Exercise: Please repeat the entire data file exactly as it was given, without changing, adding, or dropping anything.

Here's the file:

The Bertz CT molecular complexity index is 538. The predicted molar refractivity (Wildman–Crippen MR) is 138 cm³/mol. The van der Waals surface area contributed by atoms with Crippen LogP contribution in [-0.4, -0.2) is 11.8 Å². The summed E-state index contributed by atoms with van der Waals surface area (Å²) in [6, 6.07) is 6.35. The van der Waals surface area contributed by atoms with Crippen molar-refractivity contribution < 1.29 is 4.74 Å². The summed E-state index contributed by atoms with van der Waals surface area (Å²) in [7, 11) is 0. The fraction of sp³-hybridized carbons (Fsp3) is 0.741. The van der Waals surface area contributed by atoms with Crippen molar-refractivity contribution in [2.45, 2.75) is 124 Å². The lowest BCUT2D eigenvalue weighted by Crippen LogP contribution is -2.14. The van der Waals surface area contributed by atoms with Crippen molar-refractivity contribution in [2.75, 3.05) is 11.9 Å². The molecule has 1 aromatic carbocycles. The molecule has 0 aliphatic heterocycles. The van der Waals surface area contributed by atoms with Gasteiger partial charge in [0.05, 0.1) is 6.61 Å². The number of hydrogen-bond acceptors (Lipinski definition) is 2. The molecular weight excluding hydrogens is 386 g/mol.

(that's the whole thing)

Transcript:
The Bertz CT molecular complexity index is 538. The predicted molar refractivity (Wildman–Crippen MR) is 138 cm³/mol. The van der Waals surface area contributed by atoms with Crippen LogP contribution in [-0.4, -0.2) is 11.8 Å². The summed E-state index contributed by atoms with van der Waals surface area (Å²) in [6, 6.07) is 6.35. The van der Waals surface area contributed by atoms with Crippen molar-refractivity contribution < 1.29 is 4.74 Å². The summed E-state index contributed by atoms with van der Waals surface area (Å²) in [7, 11) is 0. The fraction of sp³-hybridized carbons (Fsp3) is 0.741. The van der Waals surface area contributed by atoms with Crippen molar-refractivity contribution in [2.45, 2.75) is 124 Å². The lowest BCUT2D eigenvalue weighted by Crippen LogP contribution is -2.14. The van der Waals surface area contributed by atoms with Crippen molar-refractivity contribution in [2.75, 3.05) is 11.9 Å². The molecule has 1 aromatic carbocycles. The molecule has 0 aliphatic heterocycles. The van der Waals surface area contributed by atoms with Gasteiger partial charge in [0.05, 0.1) is 6.61 Å². The number of hydrogen-bond acceptors (Lipinski definition) is 2. The molecular weight excluding hydrogens is 386 g/mol.